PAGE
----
“…And the trouble with a hypothesis is it’s your own best idea about how something works. And, you know, we all like our ideas so we get invested in them in little ways and then we get invested in them in big ways and pretty soon I think you wind up with a bias in the way you look at the data.  I think we have an over-emphasis now on the idea of fact and data and science … we work hard to get data. We work had to get facts, but we all know they’re the most unreliable thing about the whole operation.”

— Stuart Firestein, PhD 

The truth is, when you get past all the ‘wannabe science nerds’ that seem to be popping up in droves every time someone airs a rerun of ‘Big Bang Theory’ and talk to the people who are doing the actual science, it becomes clear that the public perception of what science ‘is’ is painfully skewed.

Science is not in the business of proving (or ‘disproving’ anything).  Science seeks only to investigate.  It is a yard stick that we set against a universe that defies measurement.  It can tell us many useful things about the world around us, but not everything, not ever.

Mobius Measure

Science!

One of my co-workers recently mentioned that his sister was suffering from headaches.  When he suggested to her that she see a doctor, she replied that she had made an appointment with a chiropractor.  He then complained to me that he, “would prefer she do something a little more “science-y”.

The good Dr. Magnus may have spun just a little faster in his grave.

Ah yes, let’s not look for the cause of the ailment.  Far better to just treat the symptom, and to place your trust in someone who is likely being paid by a multinational pharmaceutical company to prescribe their latest concoction.  Which science, I wanted to ask, was he looking for, Biology, Chemistry, or Economics?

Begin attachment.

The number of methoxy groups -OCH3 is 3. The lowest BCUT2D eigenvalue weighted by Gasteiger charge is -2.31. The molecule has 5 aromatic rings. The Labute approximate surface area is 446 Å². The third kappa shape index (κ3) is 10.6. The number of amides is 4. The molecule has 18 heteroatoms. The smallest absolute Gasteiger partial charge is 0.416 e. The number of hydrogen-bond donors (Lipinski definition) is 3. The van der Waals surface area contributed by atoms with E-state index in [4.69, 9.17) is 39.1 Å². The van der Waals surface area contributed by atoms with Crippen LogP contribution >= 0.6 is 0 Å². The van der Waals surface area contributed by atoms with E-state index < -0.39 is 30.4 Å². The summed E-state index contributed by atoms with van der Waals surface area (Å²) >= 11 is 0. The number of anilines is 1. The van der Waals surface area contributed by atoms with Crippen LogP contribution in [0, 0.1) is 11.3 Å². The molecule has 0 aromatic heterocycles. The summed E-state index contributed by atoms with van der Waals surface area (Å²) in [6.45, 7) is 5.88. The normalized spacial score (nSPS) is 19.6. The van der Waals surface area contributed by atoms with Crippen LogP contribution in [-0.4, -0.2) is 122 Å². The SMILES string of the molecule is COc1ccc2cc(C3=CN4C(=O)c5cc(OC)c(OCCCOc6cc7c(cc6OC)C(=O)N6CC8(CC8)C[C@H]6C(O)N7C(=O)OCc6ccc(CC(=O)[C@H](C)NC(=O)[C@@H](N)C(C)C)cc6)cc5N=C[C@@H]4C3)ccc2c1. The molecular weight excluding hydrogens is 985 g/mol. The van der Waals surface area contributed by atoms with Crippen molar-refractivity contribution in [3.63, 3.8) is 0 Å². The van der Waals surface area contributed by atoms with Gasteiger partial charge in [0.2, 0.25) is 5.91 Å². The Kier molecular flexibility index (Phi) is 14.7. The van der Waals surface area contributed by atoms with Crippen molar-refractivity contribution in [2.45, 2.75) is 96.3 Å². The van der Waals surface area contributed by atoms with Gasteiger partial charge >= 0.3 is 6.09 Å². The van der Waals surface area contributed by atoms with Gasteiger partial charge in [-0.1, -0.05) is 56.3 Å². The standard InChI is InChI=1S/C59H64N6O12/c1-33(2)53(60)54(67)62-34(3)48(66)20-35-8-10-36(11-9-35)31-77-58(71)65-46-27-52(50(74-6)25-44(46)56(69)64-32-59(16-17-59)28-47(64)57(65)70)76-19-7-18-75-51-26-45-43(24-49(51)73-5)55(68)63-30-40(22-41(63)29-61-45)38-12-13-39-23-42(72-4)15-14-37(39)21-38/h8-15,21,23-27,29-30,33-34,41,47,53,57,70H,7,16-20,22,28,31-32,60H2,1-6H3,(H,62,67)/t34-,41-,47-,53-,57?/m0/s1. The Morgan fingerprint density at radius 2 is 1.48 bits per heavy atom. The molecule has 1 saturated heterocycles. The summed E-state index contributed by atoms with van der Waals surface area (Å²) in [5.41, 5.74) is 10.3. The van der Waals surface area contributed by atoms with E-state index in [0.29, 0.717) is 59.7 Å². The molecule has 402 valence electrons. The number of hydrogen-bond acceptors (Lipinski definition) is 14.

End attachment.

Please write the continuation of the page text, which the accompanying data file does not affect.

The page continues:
“She blinded me with science!”

They raise science up, the monotheists and the atheists alike, as if she were their goddess.  I see the monotheists appealing to her daily, to rationalize their beliefs, to give them some grounding in truth.  The atheists appeal to her to sweep away anything that is not based on hard, cold fact.

Urania StatueIn Greek mythology, Urania, a daughter of Zeus, is the muse of Astronomy and Mathematics (the disciplines that would eventually become what we think of today as Science).  I wonder if she hears their many prayers and if she is puzzled by them.

I have sent many a prayer to her myself over the years, though I did not always know her name.

As a child, I worshipped her as I watched episode after episode of ‘Cosmos’ and ‘NOVA’, while reading ‘National Geographic’ and ‘Popular Science’ and when I spent my nights charting the movements of Jupiter’s moons through my telescope.  I worship her still, if a little less fervently than in my youth.  The difference, I suppose, is that over the years I have discovered that Urania is just one of the Muses, a single slice of the way in which we humans experience the ultimate mystery of our existence.

The truth, I believe, is that our understanding of the universe can never be complete, unless we embrace all the Muses, equally.

The world around us is more than mere data can define.

“It’s poetry in motion,
When she turned her eyes to me,
As deep as any ocean,
As sweet as any harmony,
Mmm – but she blinded me with science,
She blinded me with science,
And failed me in geometry.”

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Filed under Culture, Modern Life, Philosophy, Science